Journal of Education
ISSN / EISSN : 0022-0574 / 2515-5741
Published by: SAGE Publications (10.1177)
Total articles ≅ 47,446
Latest articles in this journal
Journal of Education; https://doi.org/10.1177/00220574211039481
This article draws upon original research about a teacher education program at a Tribal College located in rural Montana that integrates culturally relevant pedagogy across its coursework and clinical experiences while calling attention to widespread trauma in Native communities based on a history of forced assimilation. We end with recommendations for how all teacher education programs can better prepare candidates to work in Native American schools and communities.
Journal of Education; https://doi.org/10.1177/00220574211031971
This study provides a gender analysis of public sector budgets in education sector of Punjab for the period of 2016 to 2018 from the preprimary to secondary level. The research methodology is based on review of secondary information and data, key informant interviews, stakeholder consultations, and a review of budgetary process. It helps in systematically approaching our research questions. The study finds gender disparities in budgets for the public education sector with key focus on reconfiguration of budget process. The gender lens should be introduced at a very early stage where budget call circulars are being sent to the departments concerned.
Journal of Education; https://doi.org/10.1177/00220574211037747
Intellectual risk-taking, the act of engaging in learning by contributing an idea, question, or creative thought regardless of potential errors or judgments, is associated with many positive student outcomes; however, there is limited guidance on how to create an environment in which students feel empowered to be courageous in this way. In the present qualitative study, we examine the Harkness Method with the goal of identifying the specific elements of this complex, discussion-based, pedagogical approach that contribute to intellectual risk-taking. We ultimately present an empirically grounded theoretical framework to serve as a guide for building a culture of intellectual risk-taking.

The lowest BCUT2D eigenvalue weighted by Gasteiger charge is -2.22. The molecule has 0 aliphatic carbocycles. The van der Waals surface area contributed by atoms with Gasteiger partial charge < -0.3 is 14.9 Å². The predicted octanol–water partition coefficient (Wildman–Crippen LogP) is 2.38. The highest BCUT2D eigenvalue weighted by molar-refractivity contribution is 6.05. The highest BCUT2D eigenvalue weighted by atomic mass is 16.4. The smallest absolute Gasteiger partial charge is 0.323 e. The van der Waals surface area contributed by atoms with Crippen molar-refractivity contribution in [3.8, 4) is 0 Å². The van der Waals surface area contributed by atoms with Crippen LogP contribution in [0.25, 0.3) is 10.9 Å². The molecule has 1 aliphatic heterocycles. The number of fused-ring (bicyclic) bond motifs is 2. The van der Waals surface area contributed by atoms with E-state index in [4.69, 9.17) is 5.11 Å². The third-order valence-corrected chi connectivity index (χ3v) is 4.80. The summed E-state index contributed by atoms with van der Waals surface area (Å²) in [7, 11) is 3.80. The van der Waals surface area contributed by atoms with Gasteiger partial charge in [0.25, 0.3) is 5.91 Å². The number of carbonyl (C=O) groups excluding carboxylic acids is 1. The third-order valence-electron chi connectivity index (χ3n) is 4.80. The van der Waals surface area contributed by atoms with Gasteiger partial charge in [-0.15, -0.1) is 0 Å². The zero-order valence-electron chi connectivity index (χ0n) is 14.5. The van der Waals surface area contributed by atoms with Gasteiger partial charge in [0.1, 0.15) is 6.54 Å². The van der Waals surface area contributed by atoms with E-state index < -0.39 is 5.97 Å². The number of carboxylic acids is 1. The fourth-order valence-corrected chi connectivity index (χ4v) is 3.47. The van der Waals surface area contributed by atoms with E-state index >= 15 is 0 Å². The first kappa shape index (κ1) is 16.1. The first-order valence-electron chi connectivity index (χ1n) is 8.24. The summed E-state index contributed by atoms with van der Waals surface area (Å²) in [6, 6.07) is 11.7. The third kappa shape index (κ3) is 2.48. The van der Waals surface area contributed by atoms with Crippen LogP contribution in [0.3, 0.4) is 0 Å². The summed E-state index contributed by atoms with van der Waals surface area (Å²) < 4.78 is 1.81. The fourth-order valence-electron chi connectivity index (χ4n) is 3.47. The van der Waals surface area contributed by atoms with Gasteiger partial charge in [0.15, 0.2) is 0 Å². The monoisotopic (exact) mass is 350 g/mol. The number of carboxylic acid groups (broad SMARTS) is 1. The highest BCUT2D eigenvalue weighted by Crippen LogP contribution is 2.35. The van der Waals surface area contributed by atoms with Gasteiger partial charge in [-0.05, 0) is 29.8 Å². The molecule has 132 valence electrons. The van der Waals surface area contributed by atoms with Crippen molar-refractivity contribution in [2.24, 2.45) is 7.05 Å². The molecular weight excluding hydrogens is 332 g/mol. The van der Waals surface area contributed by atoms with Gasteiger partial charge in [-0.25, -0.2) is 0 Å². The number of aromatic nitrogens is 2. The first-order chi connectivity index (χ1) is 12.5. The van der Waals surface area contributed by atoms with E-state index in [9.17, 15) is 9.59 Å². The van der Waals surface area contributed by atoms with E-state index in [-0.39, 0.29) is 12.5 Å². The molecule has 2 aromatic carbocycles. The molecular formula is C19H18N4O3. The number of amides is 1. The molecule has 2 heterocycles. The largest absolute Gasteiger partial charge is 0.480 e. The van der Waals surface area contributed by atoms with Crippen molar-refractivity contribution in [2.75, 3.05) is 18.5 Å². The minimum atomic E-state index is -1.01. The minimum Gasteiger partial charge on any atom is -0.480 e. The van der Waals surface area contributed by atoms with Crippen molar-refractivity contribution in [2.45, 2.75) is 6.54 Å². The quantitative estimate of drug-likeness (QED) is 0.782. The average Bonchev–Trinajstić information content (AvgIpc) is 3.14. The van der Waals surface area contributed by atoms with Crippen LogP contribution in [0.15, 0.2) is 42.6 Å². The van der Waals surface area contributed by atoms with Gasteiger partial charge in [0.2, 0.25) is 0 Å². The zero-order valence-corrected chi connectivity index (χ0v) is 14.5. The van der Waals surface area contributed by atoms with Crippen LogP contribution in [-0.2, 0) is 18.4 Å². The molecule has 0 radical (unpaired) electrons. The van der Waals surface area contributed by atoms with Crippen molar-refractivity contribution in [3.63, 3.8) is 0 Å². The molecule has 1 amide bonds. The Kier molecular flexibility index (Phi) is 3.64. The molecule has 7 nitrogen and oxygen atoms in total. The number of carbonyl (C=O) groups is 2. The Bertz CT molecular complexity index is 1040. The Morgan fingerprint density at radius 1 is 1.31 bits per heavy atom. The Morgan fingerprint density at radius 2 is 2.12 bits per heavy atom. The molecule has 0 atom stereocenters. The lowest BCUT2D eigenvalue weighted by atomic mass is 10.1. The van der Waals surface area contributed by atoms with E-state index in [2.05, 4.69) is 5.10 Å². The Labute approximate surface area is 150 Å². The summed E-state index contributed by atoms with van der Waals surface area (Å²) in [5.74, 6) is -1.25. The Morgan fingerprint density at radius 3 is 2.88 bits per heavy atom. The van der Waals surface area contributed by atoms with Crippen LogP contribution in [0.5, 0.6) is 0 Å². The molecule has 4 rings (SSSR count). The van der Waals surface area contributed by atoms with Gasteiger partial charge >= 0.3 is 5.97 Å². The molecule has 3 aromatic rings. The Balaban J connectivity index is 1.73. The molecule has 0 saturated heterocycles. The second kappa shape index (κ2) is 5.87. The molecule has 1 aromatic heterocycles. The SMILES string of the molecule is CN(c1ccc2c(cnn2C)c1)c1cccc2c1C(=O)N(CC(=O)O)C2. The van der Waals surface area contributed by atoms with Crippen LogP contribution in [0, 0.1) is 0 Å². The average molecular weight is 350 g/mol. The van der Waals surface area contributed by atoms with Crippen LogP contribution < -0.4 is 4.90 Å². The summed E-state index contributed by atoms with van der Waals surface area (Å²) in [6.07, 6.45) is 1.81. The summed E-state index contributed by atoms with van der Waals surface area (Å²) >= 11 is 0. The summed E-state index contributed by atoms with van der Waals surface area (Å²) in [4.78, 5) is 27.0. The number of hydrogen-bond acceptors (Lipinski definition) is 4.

Journal of Education; https://doi.org/10.1177/00220574211032583
The spread and influence of older European higher education models and the current Bologna Process (BP) is strongly linked to its colonial and neocolonial hegemony. However, the 1999 convergence of European models under the umbrella of the BP reform has had implications beyond the colonial and neocolonial spheres, with its effects impacting even the well-established and reputable education systems of North America. Unlike the countries of Africa, Latin America, the Caribbean, Asia Pacific, and the United States did not have any reasons to embrace the BP models. However, they are indirectly affected by it. The international nature of academe, characterized by cooperation and exchanges, has made it impossible for United States tertiary education systems to avoid the effects of the European BP reform entirely. Student and faculty mobility, transferability of degrees, and joint and dual degree offerings have increased significantly as a result of the “external dimension” objectives of the Bologna reform. The highly globalized higher education market is characterized by partnerships and exchanges, including competition between European and the United States colleges and universities over international students. The BP ultimately has and will likely continue to influence the calculations of higher education stakeholders in the United States.
Journal of Education; https://doi.org/10.1177/00220574211032309
Storytelling plays an important role in preserving historical and cultural traditions. Research proves it is beneficial to utilize in the classroom setting as well. One college seeks to cultivate an interest in storytelling for teacher education candidates by having storytelling incorporated into their future classrooms. In two of the education courses, Education (EDUC) 488—Cross Cultural Education; Native American Studies, and Interdisciplinary Studies (IDS) 200—Encounter with Cultures, prospective teachers gain an appreciation of different cultures and traditions through storytelling. This article will address the personal and teaching benefits that arise from implementing storytelling into classroom curriculum.